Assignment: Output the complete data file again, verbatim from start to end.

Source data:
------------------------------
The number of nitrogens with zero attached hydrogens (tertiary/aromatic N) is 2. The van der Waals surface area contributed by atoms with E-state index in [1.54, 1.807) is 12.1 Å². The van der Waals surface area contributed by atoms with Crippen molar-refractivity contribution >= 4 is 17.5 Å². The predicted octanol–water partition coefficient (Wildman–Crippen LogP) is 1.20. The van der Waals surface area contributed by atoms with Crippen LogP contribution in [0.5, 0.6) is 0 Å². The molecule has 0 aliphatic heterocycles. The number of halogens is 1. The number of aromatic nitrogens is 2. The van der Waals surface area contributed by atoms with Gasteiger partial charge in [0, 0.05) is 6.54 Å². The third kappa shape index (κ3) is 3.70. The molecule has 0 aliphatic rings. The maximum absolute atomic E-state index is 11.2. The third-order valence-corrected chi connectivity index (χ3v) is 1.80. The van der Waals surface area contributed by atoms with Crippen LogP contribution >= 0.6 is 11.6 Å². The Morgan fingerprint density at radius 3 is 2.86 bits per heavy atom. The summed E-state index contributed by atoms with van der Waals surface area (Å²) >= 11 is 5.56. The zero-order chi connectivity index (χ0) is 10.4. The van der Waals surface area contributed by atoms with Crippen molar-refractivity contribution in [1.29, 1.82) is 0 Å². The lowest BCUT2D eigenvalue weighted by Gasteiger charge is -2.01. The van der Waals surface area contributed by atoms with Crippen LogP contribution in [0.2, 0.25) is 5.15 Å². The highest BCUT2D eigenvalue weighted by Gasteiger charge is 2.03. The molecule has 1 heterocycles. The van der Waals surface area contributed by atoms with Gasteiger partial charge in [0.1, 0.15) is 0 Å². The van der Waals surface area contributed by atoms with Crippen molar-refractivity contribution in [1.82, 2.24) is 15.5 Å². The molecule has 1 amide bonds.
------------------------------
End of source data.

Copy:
The number of nitrogens with zero attached hydrogens (tertiary/aromatic N) is 2. The van der Waals surface area contributed by atoms with E-state index in [1.54, 1.807) is 12.1 Å². The van der Waals surface area contributed by atoms with Crippen molar-refractivity contribution >= 4 is 17.5 Å². The predicted octanol–water partition coefficient (Wildman–Crippen LogP) is 1.20. The van der Waals surface area contributed by atoms with Crippen LogP contribution in [0.5, 0.6) is 0 Å². The molecule has 0 aliphatic heterocycles. The number of halogens is 1. The number of aromatic nitrogens is 2. The van der Waals surface area contributed by atoms with Gasteiger partial charge in [0, 0.05) is 6.54 Å². The third kappa shape index (κ3) is 3.70. The molecule has 0 aliphatic rings. The maximum absolute atomic E-state index is 11.2. The third-order valence-corrected chi connectivity index (χ3v) is 1.80. The van der Waals surface area contributed by atoms with Crippen LogP contribution >= 0.6 is 11.6 Å². The Morgan fingerprint density at radius 3 is 2.86 bits per heavy atom. The summed E-state index contributed by atoms with van der Waals surface area (Å²) >= 11 is 5.56. The zero-order chi connectivity index (χ0) is 10.4. The van der Waals surface area contributed by atoms with Crippen molar-refractivity contribution in [1.29, 1.82) is 0 Å². The lowest BCUT2D eigenvalue weighted by Gasteiger charge is -2.01. The van der Waals surface area contributed by atoms with Crippen LogP contribution in [0.2, 0.25) is 5.15 Å². The highest BCUT2D eigenvalue weighted by Gasteiger charge is 2.03. The molecule has 1 heterocycles. The van der Waals surface area contributed by atoms with Gasteiger partial charge in [0.1, 0.15) is 0 Å². The van der Waals surface area contributed by atoms with Crippen molar-refractivity contribution in [1.82, 2.24) is 15.5 Å². The molecule has 1 amide bonds.